One feature of the younger nectophores was that there was a distinct notch in each lateral wing ( Figures 60 View FIGURE 60 C, 61 A n), but the more mature the nectophore the more indistinct this notch became. Another was the presence of two pairs of lateral ridges, although they were often difficult to discern (Figure s 59–61). The upper pair ( Figure 59 View FIGURE 59 A, 61 A ulr) stretched upwards on either side from the upper side of the squarish ostium, approximately half way between the points of insertion of the upper and lateral radial canals, toward the upper end of the nectophore, but petered out approximately on a level with the apex of the nectosac. They were more indistinct than the lower lateral ridges and, because of damage to the ostial region it was uncertain whether they actually connected with the ostium itself. The pair of lower lateral ridges ( Figures 59 View FIGURE 59 A, 61 A llr) was usually more distinct and often was paralleled by a furrow on their upper side, although this might have been a preservation artefact. They arose from the sides of the ostium just below the point of insertion of the lateral radial canals and followed a similar course to the upper lateral ridges.
Siphosome: The siphosomal stem, if present, was always greatly fragmented such that it was not possible to glean any information regarding the organisation of the individual cormidia.
Bract: The bracts ( Figures 62–63 View FIGURE 62 View FIGURE 63 ) were of a single type and occurred in enantiomorphic pairs. They measured up to 6 mm in length and 5.2 mm in greatest width. They were broadest in their distal half, rapidly tapering down to a small, ventral distal point; with a flat lower side and a domed upper one. In the younger bracts this point was occupied by an accumulation of c. 20 nematocysts, measuring 32 x 18 µm. However, in older bracts these nematocysts had usually been abraded. In the preserved specimens there was an indistinct ridge that ran from the distal point of the bract to about half its length. However, in the bracts photographed before preservation ( Figure 63 View FIGURE 63 ) this ridge can clearly been seen. In the youngest bracts ( Figure 62 View FIGURE 62 ) the ridge was quite broad and included two or three rows of distinctive ectodermal cells. The bract tapered down, proximally, more rapidly on the inner side than the outer to form a prominent protuberance at the proximal end. The length of the bracteal canal varied according to the age of the bract, but it was never seen to extend the whole length of the bract. In the youngest ones the canal stretched to about three-quarters the length of the bract, and the part enclosed within the mesogloea was twice as long as the part that ran along the lower surface. The former part was also much broader, and included a broad canal. As the bract developed the internal portion of the canal decreased in length, while the proximal part lying against the lower surface increased. Eventually, in the largest bracts the proximal part of the bracteal canal extended to about one-third their length, and the part inflected into the mesogloea was very short.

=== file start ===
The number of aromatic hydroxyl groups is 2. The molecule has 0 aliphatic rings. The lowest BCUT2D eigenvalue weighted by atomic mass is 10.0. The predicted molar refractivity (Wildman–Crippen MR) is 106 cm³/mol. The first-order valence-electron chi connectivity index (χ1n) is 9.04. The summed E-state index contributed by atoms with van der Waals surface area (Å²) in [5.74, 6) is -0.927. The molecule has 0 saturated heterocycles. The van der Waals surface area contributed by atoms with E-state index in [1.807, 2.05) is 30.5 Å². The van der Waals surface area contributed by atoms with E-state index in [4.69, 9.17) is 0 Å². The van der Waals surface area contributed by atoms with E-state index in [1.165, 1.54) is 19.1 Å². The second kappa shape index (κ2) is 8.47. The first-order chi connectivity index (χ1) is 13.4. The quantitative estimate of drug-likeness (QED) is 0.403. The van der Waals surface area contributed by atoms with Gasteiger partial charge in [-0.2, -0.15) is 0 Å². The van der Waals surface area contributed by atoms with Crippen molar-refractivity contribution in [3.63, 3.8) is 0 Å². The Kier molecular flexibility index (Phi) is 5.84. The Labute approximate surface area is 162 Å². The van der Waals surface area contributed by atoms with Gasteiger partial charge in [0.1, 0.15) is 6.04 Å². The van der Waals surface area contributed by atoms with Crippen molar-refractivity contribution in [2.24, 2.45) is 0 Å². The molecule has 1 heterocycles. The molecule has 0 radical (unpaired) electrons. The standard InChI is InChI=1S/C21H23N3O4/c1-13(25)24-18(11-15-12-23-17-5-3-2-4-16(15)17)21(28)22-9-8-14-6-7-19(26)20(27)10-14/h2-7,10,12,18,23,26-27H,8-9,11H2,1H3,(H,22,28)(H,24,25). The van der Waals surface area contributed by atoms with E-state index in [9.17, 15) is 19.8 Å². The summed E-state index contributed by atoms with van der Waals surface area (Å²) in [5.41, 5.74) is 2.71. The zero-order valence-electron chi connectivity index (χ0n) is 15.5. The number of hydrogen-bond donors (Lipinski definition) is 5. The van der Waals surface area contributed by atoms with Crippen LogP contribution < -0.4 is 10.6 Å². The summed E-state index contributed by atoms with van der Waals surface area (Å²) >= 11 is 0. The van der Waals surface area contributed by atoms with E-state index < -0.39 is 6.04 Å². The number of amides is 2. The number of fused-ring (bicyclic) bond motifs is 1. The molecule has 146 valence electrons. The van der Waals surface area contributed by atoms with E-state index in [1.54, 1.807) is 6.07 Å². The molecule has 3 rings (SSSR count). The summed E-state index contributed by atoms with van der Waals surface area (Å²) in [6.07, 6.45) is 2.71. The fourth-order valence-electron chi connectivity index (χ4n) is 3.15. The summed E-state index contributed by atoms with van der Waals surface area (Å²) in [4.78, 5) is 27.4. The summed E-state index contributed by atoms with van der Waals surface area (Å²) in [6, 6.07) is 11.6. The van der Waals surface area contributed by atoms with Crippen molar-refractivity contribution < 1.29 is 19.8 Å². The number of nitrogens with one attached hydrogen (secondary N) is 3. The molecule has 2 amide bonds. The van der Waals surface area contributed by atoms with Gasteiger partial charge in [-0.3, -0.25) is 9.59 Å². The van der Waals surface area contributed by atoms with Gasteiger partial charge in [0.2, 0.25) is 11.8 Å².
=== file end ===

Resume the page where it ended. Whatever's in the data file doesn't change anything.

Gastrozooid and tentacle: The gastrozooids ( Figure 64 View FIGURE 64 ) typically were very variable in size and shape, particularly with regard to the stomach section. The largest measured up to 9 mm in length and 23 mm in greatest width. There was a prominent, cylindrical basigaster that measured about 2.3 mm in length and slightly less in width, which was separated from the main stomach region by a distinct constriction. There was no obvious distal proboscis region, but the mouth and much of the stomach could open widely, revealing the hepatic stripes ( Figure 64 View FIGURE 64 right).